Coffee intake not linked to elevated risk of incident erectile dysfunction
Long-term coffee intake does not contribute to an increased risk of erectile dysfunction, a recent prospective study suggests.
The study included 21,403 men aged 40 to 75 years. Total coffee, regular and decaffeinated coffee intakes were self-reported through food frequency questionnaires. A questionnaire was also used to evaluate ED at different time points (2000, 2004 and 2008).
Of the men, 7,298 developed ED. Multivariable adjusted Cox proportional hazards models showed no difference in the risk of developing incident ED between the highest and the lowest intake categories (≥4 vs 0 cups/day) of total (hazard ratio [HR], 1.00; 95 percent CI, 0.90 to 1.11) and regular coffee intakes (HR, 1.00; 0.89 to 1.13).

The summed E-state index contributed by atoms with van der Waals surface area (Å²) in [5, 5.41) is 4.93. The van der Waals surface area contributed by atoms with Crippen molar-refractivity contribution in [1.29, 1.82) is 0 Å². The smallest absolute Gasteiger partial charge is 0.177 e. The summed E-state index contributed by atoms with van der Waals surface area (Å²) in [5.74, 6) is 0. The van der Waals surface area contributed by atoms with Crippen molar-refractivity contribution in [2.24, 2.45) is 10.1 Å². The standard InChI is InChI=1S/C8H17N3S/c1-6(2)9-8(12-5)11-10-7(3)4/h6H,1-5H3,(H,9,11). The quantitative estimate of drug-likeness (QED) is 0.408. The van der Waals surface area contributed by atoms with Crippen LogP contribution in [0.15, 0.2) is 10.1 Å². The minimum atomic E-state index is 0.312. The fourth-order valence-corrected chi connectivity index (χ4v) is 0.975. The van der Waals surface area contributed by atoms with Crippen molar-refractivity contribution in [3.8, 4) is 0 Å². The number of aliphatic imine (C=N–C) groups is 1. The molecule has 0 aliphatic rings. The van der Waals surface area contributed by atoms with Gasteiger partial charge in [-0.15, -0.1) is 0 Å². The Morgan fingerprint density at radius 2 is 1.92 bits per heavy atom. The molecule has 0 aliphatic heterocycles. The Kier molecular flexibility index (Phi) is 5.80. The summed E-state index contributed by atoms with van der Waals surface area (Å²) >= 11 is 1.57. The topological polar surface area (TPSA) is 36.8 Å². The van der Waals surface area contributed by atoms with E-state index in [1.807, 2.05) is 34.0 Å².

In terms of decaffeinated coffee intake, the highest intake category increased the risk of incident ED by 37 percent (1.08 to 1.73; p=0.005 for trend) compared with the lowest intake category. Stratified analyses demonstrated this association among current smokers (p=0.005 for trend).
The current findings are different from that of a US study reporting reduced odds of prevalent ED with caffeine intake, especially an intake equivalent to approximately two to three daily cups of coffee (170 to 375 mg/day). This protective association was observed among overweight/obese and hypertensive men, but not among diabetic men. [PLoS One 2015;10:e0123547]
The inverse association between caffeine intake and ED has been attributed to a caffeine-triggered series of pharmacological effects that result in the relaxation of the penile helicine arteries and the cavernous smooth muscle that lines cavernosal spaces, thus increasing penile blood flow. [Clin Exp Pharmacol Physiol 2004;31:82–85]